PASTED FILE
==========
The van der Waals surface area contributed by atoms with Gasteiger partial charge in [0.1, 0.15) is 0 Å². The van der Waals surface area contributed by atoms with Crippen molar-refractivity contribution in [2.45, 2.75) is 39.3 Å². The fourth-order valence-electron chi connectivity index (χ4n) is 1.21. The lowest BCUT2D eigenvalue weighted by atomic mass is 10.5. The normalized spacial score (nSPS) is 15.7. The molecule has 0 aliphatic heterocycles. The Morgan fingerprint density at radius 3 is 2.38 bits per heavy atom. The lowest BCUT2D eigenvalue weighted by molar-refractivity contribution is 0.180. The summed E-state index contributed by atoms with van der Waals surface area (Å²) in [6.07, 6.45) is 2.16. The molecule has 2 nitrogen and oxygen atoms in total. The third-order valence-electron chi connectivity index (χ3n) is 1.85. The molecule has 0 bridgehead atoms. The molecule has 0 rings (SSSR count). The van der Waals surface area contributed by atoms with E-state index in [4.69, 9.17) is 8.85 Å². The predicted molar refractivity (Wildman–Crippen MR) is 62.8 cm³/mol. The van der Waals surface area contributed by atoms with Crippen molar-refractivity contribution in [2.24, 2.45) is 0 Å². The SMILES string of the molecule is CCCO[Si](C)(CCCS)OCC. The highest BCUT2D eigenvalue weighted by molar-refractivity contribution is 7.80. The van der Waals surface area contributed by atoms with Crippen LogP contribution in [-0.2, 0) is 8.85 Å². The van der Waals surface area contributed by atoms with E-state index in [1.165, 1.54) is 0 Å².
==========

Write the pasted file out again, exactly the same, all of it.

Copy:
The van der Waals surface area contributed by atoms with Gasteiger partial charge in [0.1, 0.15) is 0 Å². The van der Waals surface area contributed by atoms with Crippen molar-refractivity contribution in [2.45, 2.75) is 39.3 Å². The fourth-order valence-electron chi connectivity index (χ4n) is 1.21. The lowest BCUT2D eigenvalue weighted by atomic mass is 10.5. The normalized spacial score (nSPS) is 15.7. The molecule has 0 aliphatic heterocycles. The Morgan fingerprint density at radius 3 is 2.38 bits per heavy atom. The lowest BCUT2D eigenvalue weighted by molar-refractivity contribution is 0.180. The summed E-state index contributed by atoms with van der Waals surface area (Å²) in [6.07, 6.45) is 2.16. The molecule has 2 nitrogen and oxygen atoms in total. The third-order valence-electron chi connectivity index (χ3n) is 1.85. The molecule has 0 bridgehead atoms. The molecule has 0 rings (SSSR count). The van der Waals surface area contributed by atoms with E-state index in [4.69, 9.17) is 8.85 Å². The predicted molar refractivity (Wildman–Crippen MR) is 62.8 cm³/mol. The van der Waals surface area contributed by atoms with Crippen molar-refractivity contribution in [2.24, 2.45) is 0 Å². The SMILES string of the molecule is CCCO[Si](C)(CCCS)OCC. The highest BCUT2D eigenvalue weighted by molar-refractivity contribution is 7.80. The van der Waals surface area contributed by atoms with Crippen LogP contribution in [-0.2, 0) is 8.85 Å². The van der Waals surface area contributed by atoms with E-state index in [1.165, 1.54) is 0 Å².